I belong to the faction of people who believe that golf is the greatest game there is.  Anyone can play, young or old, male or female.  It’s all offense, the only defense present is the course itself.  There’s no finger pointing, a bad shot is because of you and you alone.  It’s also one of the most frustrating ways you can spend a Sunday afternoon.  When I play, most drives slice, an occasional good one is followed by a duff where the divot flies farther than the ball, and three putts are commonplace.  But occasionally you have those moments where everything comes together.  If I’m lucky it’s one hole, but I’ll settle for back-to-back good shots, or a putt that’s good enough for SportsCenter.   Those are the ones that keep you coming back for more misery.  So when my buddy Brian asked if I was free to play, how could I possibly say no?

     I picked him up at his place, drove over to Venice to pick up our buddy Pete, and the three of us headed over to Penmar Golf Course about two minutes away, where our stoner friend Cole joined us.  Now, walking 9 holes of golf in the middle of August has the potential to be a miserable experience.  But Penmar is in Venice, a mile inland from the beach, which makes the conditions utterly exceptional.  The temperature is about ten degrees cooler than where Brian and I live, with a nice breeze coming in from off the beach.  Plus, the fairways are straight and wide so you can pretty much play your driver on every hole except the par-3’s.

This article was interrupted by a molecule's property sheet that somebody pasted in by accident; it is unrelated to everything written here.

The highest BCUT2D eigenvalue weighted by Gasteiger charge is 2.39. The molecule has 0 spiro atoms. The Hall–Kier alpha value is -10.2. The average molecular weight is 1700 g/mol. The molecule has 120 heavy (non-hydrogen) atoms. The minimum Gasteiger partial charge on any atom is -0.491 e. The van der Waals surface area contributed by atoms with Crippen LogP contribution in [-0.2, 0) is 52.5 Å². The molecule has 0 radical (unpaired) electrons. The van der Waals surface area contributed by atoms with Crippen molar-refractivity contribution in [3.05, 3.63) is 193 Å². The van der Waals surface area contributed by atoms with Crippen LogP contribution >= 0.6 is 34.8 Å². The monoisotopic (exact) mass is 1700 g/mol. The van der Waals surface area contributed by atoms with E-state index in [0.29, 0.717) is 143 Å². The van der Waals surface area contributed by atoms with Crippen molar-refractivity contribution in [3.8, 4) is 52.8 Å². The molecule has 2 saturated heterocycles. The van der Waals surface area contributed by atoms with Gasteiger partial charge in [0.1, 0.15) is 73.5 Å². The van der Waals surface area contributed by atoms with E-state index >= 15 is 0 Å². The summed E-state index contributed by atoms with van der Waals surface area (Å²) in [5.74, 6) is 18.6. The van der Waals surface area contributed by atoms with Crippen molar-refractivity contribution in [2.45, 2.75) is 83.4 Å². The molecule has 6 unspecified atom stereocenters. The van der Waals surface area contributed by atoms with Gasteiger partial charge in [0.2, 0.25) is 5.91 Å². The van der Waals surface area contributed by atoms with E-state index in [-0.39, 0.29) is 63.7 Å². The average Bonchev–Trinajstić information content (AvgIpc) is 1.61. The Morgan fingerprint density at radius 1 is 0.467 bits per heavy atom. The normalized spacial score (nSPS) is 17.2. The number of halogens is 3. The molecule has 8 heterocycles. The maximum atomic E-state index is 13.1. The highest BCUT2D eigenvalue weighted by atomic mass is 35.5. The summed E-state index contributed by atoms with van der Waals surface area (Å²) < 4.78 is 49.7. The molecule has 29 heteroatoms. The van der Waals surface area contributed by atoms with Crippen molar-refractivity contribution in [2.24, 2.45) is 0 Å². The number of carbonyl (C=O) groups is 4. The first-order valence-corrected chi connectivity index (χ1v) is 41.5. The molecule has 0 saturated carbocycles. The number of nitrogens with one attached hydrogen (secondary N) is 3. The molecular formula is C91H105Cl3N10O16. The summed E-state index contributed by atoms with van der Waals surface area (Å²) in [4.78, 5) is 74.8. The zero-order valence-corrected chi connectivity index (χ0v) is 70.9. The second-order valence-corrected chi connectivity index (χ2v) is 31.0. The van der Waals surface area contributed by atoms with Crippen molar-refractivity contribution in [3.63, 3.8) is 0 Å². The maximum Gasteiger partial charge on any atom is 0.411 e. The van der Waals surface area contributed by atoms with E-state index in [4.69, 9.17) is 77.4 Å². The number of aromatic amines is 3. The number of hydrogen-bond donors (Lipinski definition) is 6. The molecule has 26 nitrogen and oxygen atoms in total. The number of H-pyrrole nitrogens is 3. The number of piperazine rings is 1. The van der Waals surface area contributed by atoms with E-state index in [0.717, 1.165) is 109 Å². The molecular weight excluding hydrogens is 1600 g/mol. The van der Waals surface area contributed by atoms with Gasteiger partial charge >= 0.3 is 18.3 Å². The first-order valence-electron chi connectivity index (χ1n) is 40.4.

The outing was as expected- Pete killed it off the tee, Brian and I would have a good shot followed by a bad one, and Cole with his circa 1970 clubs and Happy Gilmore technique somehow managed to hit it straight every single time.  His philosophy- don’t think, just go up to the ball and hit it.  For those of us who know Cole, this approach makes total sense.  Afterwards, the four of us enjoyed a cold Sierra Nevada Pale Ale and tried to figure out what to do next.  Cole had to split, but Pete, Brian, and I were starving.  So Pete suggested a sausage joint on the corner of his street.  “Sausage and beer, that’s all they serve,” he explained.  Nothing sounded better, but if you had told me earlier that morning what I would be having for lunch, I would have said you’re on drugs.  You see, these are no ordinary sausages.